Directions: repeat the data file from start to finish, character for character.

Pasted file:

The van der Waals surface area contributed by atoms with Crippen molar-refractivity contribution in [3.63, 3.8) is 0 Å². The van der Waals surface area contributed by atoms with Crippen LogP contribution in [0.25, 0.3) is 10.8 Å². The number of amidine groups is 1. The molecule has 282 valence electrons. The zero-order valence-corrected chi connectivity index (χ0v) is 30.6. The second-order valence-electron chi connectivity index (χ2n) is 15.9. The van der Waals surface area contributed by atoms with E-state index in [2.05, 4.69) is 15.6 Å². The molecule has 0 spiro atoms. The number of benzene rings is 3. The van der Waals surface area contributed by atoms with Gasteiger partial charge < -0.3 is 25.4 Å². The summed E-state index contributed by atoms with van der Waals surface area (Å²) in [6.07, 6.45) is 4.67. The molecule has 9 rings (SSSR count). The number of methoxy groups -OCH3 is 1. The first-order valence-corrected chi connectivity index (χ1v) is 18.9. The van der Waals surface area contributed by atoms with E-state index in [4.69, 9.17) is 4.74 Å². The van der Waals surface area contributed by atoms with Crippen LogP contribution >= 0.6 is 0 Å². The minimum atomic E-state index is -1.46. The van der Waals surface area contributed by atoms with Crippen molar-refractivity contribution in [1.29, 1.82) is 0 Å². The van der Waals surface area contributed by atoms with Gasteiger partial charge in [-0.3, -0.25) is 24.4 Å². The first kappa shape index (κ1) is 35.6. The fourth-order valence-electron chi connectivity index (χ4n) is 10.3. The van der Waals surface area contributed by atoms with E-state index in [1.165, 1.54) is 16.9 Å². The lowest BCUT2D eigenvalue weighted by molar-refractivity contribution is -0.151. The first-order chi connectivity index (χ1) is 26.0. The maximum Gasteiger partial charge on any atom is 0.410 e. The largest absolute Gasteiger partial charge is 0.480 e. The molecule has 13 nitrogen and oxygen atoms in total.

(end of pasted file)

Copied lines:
The van der Waals surface area contributed by atoms with Crippen molar-refractivity contribution in [3.63, 3.8) is 0 Å². The van der Waals surface area contributed by atoms with Crippen LogP contribution in [0.25, 0.3) is 10.8 Å². The number of amidine groups is 1. The molecule has 282 valence electrons. The zero-order valence-corrected chi connectivity index (χ0v) is 30.6. The second-order valence-electron chi connectivity index (χ2n) is 15.9. The van der Waals surface area contributed by atoms with E-state index in [2.05, 4.69) is 15.6 Å². The molecule has 0 spiro atoms. The number of benzene rings is 3. The van der Waals surface area contributed by atoms with Gasteiger partial charge < -0.3 is 25.4 Å². The summed E-state index contributed by atoms with van der Waals surface area (Å²) in [6.07, 6.45) is 4.67. The molecule has 9 rings (SSSR count). The number of methoxy groups -OCH3 is 1. The first-order valence-corrected chi connectivity index (χ1v) is 18.9. The van der Waals surface area contributed by atoms with E-state index in [4.69, 9.17) is 4.74 Å². The van der Waals surface area contributed by atoms with Crippen LogP contribution >= 0.6 is 0 Å². The minimum atomic E-state index is -1.46. The van der Waals surface area contributed by atoms with Crippen molar-refractivity contribution in [1.29, 1.82) is 0 Å². The van der Waals surface area contributed by atoms with Gasteiger partial charge in [-0.3, -0.25) is 24.4 Å². The first kappa shape index (κ1) is 35.6. The fourth-order valence-electron chi connectivity index (χ4n) is 10.3. The van der Waals surface area contributed by atoms with E-state index in [1.165, 1.54) is 16.9 Å². The lowest BCUT2D eigenvalue weighted by molar-refractivity contribution is -0.151. The first-order chi connectivity index (χ1) is 26.0. The maximum Gasteiger partial charge on any atom is 0.410 e. The largest absolute Gasteiger partial charge is 0.480 e. The molecule has 13 nitrogen and oxygen atoms in total.